Prior to joining his son, Jeremy, at the Los Angeles and Ventura County criminal defense law firm of Lessem, Newstat & Tooson, LLP, Mark Lessem spent his entire career in public service.
After he graduated from the University of San Diego School of Law, Mark was admitted to practice law in California in 1972. He went to work as a deputy public defender in the Los Angeles County Public Defender’s office.
During the course of his career, Mark established a reputation as a highly respected criminal defense attorney. He has tried approximately 100 felony cases to verdict, including more than 15 murder trials and in excess of 200 juvenile cases.
Mark also has worked on several homicide cases that have grabbed national media attention, including the defense of a maid who was accused of murdering a Hollywood executive and a quadruple homicide death penalty case.
“I believed in the public defender’s mission, and I still do,” Mark says. “I wanted to be a benefit to other people, and working as a public defender was a way to help people and contribute. It was about more than just making a living. It was about doing something positive and, hopefully, doing something that could change people’s lives.
“I take that same attitude to my work in private practice. It’s not simply about making money. It’s about helping people through extremely difficult times in their lives.”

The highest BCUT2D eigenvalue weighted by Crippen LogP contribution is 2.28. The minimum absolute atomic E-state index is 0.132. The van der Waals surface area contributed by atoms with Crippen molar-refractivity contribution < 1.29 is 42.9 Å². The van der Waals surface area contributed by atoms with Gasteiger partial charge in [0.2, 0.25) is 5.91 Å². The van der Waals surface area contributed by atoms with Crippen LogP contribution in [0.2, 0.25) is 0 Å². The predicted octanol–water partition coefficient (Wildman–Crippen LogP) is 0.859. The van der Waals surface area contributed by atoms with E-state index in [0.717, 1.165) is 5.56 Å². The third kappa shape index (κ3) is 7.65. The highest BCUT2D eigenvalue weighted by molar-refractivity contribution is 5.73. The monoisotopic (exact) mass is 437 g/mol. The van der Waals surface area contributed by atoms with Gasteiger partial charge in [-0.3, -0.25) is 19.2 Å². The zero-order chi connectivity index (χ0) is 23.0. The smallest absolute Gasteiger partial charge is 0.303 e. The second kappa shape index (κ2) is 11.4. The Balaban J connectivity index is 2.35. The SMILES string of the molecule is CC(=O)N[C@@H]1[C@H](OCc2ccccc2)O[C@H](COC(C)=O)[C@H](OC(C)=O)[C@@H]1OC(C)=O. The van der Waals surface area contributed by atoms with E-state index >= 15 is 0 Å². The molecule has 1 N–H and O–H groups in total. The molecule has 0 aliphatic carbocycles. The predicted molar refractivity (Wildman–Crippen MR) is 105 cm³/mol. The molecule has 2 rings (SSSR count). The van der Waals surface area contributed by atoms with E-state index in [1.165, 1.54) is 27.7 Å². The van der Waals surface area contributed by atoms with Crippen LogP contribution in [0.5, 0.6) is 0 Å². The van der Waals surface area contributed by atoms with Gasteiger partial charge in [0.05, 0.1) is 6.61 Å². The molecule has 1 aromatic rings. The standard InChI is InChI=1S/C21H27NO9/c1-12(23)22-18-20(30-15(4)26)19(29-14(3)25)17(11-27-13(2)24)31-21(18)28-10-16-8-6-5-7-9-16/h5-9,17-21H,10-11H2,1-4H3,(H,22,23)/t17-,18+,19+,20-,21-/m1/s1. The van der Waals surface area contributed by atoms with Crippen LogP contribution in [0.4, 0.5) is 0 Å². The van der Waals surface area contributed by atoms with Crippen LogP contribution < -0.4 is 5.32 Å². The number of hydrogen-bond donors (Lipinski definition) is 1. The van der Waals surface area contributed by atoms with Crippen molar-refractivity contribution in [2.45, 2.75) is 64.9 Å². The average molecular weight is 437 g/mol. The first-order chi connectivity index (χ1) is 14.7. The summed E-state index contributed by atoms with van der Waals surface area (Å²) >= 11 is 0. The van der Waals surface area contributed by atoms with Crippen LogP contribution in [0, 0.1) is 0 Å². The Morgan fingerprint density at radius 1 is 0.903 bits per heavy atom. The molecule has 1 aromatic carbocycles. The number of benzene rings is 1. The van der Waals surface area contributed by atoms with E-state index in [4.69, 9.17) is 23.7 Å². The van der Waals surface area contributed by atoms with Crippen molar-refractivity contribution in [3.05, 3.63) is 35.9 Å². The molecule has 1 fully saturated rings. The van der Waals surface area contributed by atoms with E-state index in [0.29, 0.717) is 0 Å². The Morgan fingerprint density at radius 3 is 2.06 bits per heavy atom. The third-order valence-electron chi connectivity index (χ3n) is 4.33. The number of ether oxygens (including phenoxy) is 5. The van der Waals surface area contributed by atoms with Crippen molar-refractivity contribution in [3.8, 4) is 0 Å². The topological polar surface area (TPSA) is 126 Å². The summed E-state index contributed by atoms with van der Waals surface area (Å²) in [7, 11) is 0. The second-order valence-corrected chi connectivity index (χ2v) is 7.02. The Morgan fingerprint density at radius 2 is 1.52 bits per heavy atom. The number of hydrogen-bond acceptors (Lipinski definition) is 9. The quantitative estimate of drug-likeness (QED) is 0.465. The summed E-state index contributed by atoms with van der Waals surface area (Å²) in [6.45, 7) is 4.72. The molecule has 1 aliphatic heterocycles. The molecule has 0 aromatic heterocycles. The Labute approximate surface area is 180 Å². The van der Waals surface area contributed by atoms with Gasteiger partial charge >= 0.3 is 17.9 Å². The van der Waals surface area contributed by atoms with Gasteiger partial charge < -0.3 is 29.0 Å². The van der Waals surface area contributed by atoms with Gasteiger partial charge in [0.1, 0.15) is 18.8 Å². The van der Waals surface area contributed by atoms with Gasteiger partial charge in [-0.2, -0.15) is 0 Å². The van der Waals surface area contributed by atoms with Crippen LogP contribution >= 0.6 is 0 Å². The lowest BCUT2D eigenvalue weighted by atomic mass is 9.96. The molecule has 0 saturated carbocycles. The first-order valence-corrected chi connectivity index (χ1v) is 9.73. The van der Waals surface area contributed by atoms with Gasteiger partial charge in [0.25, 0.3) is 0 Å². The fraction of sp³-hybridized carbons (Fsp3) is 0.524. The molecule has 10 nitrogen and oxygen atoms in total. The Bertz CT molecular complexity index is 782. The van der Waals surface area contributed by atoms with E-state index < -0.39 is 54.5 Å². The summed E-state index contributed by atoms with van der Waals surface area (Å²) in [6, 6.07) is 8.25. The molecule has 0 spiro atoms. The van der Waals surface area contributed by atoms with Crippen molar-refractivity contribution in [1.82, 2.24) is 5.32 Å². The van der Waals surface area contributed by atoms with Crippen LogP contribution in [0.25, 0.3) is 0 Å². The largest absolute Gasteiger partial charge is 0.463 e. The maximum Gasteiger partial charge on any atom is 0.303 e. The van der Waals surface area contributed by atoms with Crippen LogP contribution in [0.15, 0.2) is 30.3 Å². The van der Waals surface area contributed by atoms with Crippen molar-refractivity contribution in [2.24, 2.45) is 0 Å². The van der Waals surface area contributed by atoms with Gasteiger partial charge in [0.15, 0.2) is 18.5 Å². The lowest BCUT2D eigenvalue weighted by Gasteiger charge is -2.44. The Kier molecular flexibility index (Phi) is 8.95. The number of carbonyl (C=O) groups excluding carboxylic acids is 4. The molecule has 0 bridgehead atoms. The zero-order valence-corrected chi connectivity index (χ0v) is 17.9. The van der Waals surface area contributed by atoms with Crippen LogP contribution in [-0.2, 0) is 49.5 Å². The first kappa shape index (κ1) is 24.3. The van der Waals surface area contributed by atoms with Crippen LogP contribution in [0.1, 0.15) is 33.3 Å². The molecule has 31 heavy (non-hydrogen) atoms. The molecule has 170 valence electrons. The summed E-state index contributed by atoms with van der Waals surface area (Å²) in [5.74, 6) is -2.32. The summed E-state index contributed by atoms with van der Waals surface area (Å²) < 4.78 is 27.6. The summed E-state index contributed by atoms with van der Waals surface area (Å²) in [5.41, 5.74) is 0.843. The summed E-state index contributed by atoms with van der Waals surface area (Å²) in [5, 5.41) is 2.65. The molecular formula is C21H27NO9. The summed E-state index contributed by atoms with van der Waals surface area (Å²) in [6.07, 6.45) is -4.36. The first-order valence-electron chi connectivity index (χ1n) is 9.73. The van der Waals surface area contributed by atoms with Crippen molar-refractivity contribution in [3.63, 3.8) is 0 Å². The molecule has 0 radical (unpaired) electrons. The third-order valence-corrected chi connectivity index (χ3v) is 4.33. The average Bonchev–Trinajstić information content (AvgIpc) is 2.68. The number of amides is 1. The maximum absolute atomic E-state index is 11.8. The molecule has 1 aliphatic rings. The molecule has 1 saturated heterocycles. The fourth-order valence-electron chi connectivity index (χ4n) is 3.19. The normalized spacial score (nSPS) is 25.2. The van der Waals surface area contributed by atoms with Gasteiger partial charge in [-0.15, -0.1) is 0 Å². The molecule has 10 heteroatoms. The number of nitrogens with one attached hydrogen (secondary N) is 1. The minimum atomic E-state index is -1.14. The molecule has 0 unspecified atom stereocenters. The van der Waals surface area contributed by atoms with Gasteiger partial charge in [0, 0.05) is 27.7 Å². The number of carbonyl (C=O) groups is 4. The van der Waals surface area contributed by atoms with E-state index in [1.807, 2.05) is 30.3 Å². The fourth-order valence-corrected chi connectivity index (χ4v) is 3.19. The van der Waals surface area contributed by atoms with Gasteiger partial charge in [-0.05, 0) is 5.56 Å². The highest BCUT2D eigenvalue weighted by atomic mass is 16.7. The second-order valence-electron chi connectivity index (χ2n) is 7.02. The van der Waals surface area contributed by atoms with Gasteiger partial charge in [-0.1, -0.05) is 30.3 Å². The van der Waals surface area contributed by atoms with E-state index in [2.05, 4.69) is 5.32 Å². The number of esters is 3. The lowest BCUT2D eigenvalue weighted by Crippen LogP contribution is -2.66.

Mark was elevated to several important leadership roles within the public defender’s office, including serving as the head of the juvenile defense division. In this capacity, Mark oversaw a multi-million dollar budget and was instrumental in founding Los Angeles County’s first juvenile justice drug court program. This program was the first of its kind in the country and has served as a model in juvenile justice courthouses throughout the nation.
Mark also served as the Head Deputy of the San Fernando Courthouse and as a Head Deputy at the downtown Los Angeles office, where he was responsible for one of the felony trial divisions.
Additionally, Mark was the supervisor of the public defender office’s Proposition 36 attorneys at downtown central court. His role was to ensure this vital drug program was run efficiently and made available to as many clients as possible.
Mark brings to bear not only his well-tested courtroom skills but his ability to communicate clearly with clients on practical matters.
“You have to really listen to the client and establish a relationship of trust and confidence,” Mark says. “Anyone can make a decision. As a lawyer, my job is to make sure you make the right decisions.”
- University of San Fernando Valley, B.A., 1969, History; University of San Diego School of Law, 1972
- U.S. District Court